Mr. Phillips called the attention of the court to the bill of exceptions, which showed that the court ruled, and so instructed the jury, that the agreement proved was for a valued policy, and that this ruling was not excepted to; nor was the question of the unseaworthiness of the vessel raised in the court below. The defendant having excepted only to the 'last-mentioned instruction,' as the bill states, there is but one question for review in this court, and that is the correctness of the 'last instruction.'

The second instruction, which was excepted to, raises only the question whether, on the assumption that the policy was a valued one, the amount insured was on the round voyage, or whether it was applicable to the risk of each voyage.

The defendant contended, and so asked the judge to instruct the jury, that the insurance was on the round voyage, and that they were therefore entitled to a deduction for the freight earned on the outward voyage. This was negatived in the charge, and to this 'last-mentioned instruction the defendant excepted.' This excludes with an emphasis any intention to except to the first instruction, which declared the policy to be a valued one.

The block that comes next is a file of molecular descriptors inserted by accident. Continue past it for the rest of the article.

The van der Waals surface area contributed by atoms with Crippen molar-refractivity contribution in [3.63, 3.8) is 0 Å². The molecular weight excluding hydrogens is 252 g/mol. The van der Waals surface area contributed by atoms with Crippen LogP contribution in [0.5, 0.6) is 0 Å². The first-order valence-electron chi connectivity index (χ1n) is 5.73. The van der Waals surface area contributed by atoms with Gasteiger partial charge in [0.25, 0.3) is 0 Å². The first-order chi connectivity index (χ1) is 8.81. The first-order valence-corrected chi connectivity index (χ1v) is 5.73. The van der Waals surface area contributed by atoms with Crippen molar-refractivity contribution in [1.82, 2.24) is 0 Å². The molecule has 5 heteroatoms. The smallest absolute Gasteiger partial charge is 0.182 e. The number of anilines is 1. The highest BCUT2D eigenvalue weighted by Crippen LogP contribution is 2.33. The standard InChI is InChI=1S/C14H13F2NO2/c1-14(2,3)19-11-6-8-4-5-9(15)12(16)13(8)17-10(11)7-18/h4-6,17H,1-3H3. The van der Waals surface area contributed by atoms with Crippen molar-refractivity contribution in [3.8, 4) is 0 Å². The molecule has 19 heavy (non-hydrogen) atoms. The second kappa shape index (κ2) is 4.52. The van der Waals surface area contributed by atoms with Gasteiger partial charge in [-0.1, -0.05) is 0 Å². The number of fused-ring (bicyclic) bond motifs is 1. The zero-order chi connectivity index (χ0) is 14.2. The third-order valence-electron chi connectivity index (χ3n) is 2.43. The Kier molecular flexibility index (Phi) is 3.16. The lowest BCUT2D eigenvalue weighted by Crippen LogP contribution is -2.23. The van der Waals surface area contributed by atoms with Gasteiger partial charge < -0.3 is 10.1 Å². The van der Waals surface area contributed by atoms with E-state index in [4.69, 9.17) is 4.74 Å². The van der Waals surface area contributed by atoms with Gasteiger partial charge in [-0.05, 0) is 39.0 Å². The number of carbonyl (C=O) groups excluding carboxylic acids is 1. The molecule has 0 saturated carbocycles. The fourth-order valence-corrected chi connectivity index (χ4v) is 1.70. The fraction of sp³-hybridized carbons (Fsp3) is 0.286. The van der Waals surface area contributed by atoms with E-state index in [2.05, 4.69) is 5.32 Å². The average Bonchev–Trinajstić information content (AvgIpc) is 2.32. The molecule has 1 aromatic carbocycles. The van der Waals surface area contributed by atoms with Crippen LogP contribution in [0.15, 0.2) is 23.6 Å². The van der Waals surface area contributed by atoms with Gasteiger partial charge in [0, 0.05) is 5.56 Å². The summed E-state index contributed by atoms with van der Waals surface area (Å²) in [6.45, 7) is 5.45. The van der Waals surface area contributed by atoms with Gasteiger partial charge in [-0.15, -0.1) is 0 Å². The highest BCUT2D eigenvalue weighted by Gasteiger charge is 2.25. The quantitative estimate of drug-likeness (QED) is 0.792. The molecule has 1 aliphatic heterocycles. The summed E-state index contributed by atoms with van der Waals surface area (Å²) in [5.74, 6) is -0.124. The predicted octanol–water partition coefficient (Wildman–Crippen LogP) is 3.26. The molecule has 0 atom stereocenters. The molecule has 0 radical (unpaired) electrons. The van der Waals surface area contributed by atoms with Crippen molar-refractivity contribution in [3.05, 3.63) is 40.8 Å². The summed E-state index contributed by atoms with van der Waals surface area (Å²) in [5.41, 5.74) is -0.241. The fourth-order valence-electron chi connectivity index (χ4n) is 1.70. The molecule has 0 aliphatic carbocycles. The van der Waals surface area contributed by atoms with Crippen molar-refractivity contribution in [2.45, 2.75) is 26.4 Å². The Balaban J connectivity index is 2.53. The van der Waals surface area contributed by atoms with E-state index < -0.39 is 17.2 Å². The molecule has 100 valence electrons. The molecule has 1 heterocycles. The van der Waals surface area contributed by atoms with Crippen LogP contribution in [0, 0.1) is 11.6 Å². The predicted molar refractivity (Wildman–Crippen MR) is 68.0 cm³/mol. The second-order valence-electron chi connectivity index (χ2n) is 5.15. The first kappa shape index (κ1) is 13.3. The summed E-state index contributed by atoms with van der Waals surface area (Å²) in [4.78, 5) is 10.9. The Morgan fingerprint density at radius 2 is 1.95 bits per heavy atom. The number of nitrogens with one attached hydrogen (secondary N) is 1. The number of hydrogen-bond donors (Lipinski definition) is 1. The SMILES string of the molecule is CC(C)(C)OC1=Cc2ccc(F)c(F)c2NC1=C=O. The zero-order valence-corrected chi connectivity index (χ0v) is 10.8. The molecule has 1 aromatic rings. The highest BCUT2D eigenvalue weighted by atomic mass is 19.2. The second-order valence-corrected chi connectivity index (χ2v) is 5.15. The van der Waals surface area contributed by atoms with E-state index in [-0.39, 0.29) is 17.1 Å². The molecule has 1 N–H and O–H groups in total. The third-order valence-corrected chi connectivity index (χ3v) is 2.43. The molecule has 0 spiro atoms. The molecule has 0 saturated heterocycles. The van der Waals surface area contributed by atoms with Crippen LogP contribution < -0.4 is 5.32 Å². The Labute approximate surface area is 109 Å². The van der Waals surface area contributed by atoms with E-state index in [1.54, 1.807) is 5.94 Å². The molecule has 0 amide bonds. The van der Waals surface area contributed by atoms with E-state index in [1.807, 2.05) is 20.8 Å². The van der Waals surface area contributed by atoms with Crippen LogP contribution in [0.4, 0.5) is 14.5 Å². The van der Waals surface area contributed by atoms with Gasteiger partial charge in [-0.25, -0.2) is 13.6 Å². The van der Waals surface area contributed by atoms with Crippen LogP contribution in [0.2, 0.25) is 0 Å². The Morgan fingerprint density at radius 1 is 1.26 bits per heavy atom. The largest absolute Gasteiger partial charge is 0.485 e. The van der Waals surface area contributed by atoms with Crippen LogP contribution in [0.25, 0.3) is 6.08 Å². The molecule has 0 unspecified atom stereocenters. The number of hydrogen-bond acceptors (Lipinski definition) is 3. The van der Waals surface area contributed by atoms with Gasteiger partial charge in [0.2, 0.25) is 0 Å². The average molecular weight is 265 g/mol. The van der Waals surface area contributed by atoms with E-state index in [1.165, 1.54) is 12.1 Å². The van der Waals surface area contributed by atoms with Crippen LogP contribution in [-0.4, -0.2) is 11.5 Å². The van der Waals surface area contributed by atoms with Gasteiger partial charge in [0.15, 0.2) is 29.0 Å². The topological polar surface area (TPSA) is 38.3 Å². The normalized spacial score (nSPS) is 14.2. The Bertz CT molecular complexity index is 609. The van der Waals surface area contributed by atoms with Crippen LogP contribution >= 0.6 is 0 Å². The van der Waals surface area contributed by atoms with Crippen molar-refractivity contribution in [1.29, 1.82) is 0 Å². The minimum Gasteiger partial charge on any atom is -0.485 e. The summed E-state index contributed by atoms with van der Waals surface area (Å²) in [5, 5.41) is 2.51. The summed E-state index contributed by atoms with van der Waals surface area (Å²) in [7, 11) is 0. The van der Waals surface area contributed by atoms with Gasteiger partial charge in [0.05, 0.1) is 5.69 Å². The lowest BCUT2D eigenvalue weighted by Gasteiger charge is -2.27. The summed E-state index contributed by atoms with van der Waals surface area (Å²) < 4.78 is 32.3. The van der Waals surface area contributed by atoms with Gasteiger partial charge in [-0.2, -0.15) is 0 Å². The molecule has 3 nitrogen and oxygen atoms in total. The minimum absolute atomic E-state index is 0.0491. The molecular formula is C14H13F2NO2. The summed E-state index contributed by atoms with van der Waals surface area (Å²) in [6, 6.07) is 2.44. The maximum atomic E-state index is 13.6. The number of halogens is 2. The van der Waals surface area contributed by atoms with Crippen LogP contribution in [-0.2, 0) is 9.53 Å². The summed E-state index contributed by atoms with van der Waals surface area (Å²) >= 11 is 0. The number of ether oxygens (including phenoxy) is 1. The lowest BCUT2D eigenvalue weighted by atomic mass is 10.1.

The only question, therefore, is, whether this was a correct exposition of the law.

In the case of Hugg v. Augusta Insurance Company, 7 How., 610, the insurance was 'on freight of the barque Margaret Hugg, at and from Baltimore to Rio Janeiro, and back to Havana or Matanzas, or a port in the United States, &c., to the amount of $5,000,' &c.

It was insisted by defendants that the voyage insured was one entire voyage, and that they were entitled to a deduction of the freight earned on the outward cargo from Baltimore to Rio.

But this court said: 'We are of opinion that, upon a true construction of the policy, the insurance was upon every successive cargo that was taken on board in the course of the voyage out and home, and is to be applied to the freight at risk at any time, whether on the outward or homeward passage.'

Mr. Justice NELSON delivered the opinion of the court.

1

This is a writ of error to the Circuit Court of the United States for the district of South Carolina.